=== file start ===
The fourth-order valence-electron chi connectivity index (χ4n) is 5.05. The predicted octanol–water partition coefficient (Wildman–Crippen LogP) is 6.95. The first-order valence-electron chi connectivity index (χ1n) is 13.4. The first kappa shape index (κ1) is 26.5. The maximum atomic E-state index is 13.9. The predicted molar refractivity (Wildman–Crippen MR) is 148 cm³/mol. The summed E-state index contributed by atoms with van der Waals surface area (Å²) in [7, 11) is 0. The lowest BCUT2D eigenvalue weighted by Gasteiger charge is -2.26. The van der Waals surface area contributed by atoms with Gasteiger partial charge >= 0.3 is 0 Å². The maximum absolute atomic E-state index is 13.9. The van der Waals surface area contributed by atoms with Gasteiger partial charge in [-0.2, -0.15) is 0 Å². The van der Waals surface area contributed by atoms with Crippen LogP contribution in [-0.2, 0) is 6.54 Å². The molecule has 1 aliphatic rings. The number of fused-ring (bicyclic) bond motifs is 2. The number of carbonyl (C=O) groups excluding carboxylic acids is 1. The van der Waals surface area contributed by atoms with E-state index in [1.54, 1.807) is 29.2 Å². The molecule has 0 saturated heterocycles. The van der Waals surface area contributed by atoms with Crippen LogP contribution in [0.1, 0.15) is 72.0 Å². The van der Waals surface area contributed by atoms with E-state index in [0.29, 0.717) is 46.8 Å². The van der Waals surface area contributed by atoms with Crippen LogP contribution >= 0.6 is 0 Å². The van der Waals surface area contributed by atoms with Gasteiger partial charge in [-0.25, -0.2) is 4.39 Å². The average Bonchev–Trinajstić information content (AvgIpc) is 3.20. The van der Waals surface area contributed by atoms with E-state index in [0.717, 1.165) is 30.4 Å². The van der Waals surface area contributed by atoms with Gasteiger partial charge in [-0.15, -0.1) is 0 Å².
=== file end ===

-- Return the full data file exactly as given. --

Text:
The fourth-order valence-electron chi connectivity index (χ4n) is 5.05. The predicted octanol–water partition coefficient (Wildman–Crippen LogP) is 6.95. The first-order valence-electron chi connectivity index (χ1n) is 13.4. The first kappa shape index (κ1) is 26.5. The maximum atomic E-state index is 13.9. The predicted molar refractivity (Wildman–Crippen MR) is 148 cm³/mol. The summed E-state index contributed by atoms with van der Waals surface area (Å²) in [7, 11) is 0. The lowest BCUT2D eigenvalue weighted by Gasteiger charge is -2.26. The van der Waals surface area contributed by atoms with Gasteiger partial charge >= 0.3 is 0 Å². The maximum absolute atomic E-state index is 13.9. The van der Waals surface area contributed by atoms with Gasteiger partial charge in [-0.2, -0.15) is 0 Å². The van der Waals surface area contributed by atoms with Crippen LogP contribution in [-0.2, 0) is 6.54 Å². The molecule has 1 aliphatic rings. The number of fused-ring (bicyclic) bond motifs is 2. The number of carbonyl (C=O) groups excluding carboxylic acids is 1. The van der Waals surface area contributed by atoms with E-state index in [1.54, 1.807) is 29.2 Å². The molecule has 0 saturated heterocycles. The van der Waals surface area contributed by atoms with Crippen LogP contribution in [0.1, 0.15) is 72.0 Å². The van der Waals surface area contributed by atoms with E-state index in [0.29, 0.717) is 46.8 Å². The van der Waals surface area contributed by atoms with Crippen LogP contribution >= 0.6 is 0 Å². The van der Waals surface area contributed by atoms with Gasteiger partial charge in [-0.25, -0.2) is 4.39 Å². The average Bonchev–Trinajstić information content (AvgIpc) is 3.20. The van der Waals surface area contributed by atoms with E-state index in [0.717, 1.165) is 30.4 Å². The van der Waals surface area contributed by atoms with Gasteiger partial charge in [-0.15, -0.1) is 0 Å².